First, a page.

Another berry and vanilla mixture, this soap uses a goat’s milk base which gives it a creamy texture with the sugar/berry scent adding to the pleasantness. Try it here.
28. Pumice and Poppyseed Soap
A natural exfoliating soap, this mixture of pumice and poppyseed has a nice texture. You can play around with the shapes and colors of your soap.
Use any essential oils you like and create something unique and interesting. The recipe can be found here.
29. Snowy Forest Soap
Christmas is still a fair way off but that doesn’t mean you can’t set something up ahead of time. The combination of clear and white bases provides an interesting look, and the use of fragrance oil can help promote the holiday feels.
The best part is that this recipe is amazingly flexible; different colors and scents will give off different vibes. You can get this recipe here and have fun.
30. Mermaid Shells Soap
This is a cool one to make! Using a clam shell mold, you can create a layered shell-shaped bar of soap. Scents and colors may vary but the result is still a nice-looking shell. Try this one yourself here.
31. Sparkling Fig Soap
If you’re looking for something with a bit of depth, then this might be the one you want to try. For this one, you’ll use both a goat’s milk base and a honey base which you’ll be melting and swirling to create an interesting pattern.
The colorants and fragrance will give you a cool look and nice fig scent. The recipe can be found here.
32. Blueberry Tart Soap
Blueberry tart…I know I’ve asked this already but why are we so fascinated by turning food products into soaps? This one is made to resemble a blueberry tart complete with wax blueberries.
The blueberry jam fragrance adds to the façade and presents you with an appetizing piece of soap. Make some yourself with this recipe – just don’t eat it!
33. Poppy Seed Soap
A shea butter soap base with poppy seeds and whatever scent you like; that sounds pretty good to me. Once again, you’re going to cut your base into small pieces and melt them in the microwave.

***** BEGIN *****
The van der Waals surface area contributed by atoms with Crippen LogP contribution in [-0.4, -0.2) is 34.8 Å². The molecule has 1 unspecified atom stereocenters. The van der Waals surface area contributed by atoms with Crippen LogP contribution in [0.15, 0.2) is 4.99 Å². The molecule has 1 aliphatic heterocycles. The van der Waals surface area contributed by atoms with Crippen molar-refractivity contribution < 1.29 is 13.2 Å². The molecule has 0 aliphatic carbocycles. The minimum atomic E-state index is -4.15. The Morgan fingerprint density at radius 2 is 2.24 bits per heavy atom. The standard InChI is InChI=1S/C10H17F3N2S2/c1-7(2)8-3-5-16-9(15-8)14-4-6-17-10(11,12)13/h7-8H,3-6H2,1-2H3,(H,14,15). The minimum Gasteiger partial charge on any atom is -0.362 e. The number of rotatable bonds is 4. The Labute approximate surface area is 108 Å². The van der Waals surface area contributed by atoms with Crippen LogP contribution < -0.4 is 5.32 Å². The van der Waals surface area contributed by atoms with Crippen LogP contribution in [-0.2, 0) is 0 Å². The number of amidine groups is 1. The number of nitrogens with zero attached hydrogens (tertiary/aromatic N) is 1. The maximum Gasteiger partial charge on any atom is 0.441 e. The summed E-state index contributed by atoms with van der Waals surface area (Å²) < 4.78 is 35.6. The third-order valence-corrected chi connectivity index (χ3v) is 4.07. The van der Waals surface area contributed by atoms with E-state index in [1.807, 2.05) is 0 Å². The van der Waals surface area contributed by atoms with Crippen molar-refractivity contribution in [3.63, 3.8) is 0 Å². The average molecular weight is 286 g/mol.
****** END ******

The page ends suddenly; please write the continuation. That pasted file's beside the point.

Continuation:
Add your seeds and scents and place the mixture into molds. It should take about 15 minutes to set when refrigerated.
Somewhat cheaper than store-bought soaps, you can add fruit zest if you want to add to the scent.
34. Silk Soap
This particular soap is so-named because of its silky textured finish – the result of adding silk peptide to the mixture. The base is comprised of 4 types of oils (shea butter, coconut, olive, castor oil), water, lye, and of course, silk peptide.
Your coloring will use cosmetic white clay, a bit of olive oil, and a bit of whatever colors you want to use.
You can use scents as well, if you like; but keep in mind that you’ll be busy for a while so use a slower-moving scent. Patterns can be done however you like and alternating colors can add a bit of flair to the project.
35. Herbal Soaps
Considering the dangers posed by lye, it’s not really surprizing that some people prefer to avoid it like a plague.
We’ve discussed melt and pour soaps a few times and this is another one; the difference here is that you’re using all natural ingredients. This is perfect for pretty much everyone and you can do pretty much anything with it.
Some scents that I’d recommend are: Bergamot, Cedar/Sandalwood, Vanilla (everything’s better with vanilla), Palma Rosa and Lemongrass.
Children are naturally curious creatures and the saying: ‘monkey see, monkey do’ is a very real thing. With that in mind, it’s very likely that your kids’ interest will be piqued by the soap making process.
This one is interesting because, you can do anything with it and I mean that more literally than you’d imagine.
Your standard melt and pour method, but this time when you’ve put the liquid soap into the mould; you’re going to add popsicle sticks – hence the name. How cool is that?
37. Marbled Beer Soap
This is a weird one that I found while putting this list together and it was just too good to leave it off. If my understanding is correct, you’re adding evaporated beer to lye, water, and a couple of different oils – including Cedarwood essential oil.
I don’t know how I feel about this. It’s interesting but, I mean, it’s beer how do you even get that right? Does the alcohol affect anything?
Anyways, I digress: the resulting bar of soap has a cool look to it and it might be a fun experiment to try.
38. Tea-Scented Soap
Tea is a common enough drink and there are so many variants available that it presents some amazing options for scents and colors among your soaps.
That’s what makes things so interesting; there are so many recipes that it’s hard to choose one to start with.
The one I found is a melt and pour recipe and it uses tea leaves or whatever spice you like in addition to essential oils of your choice.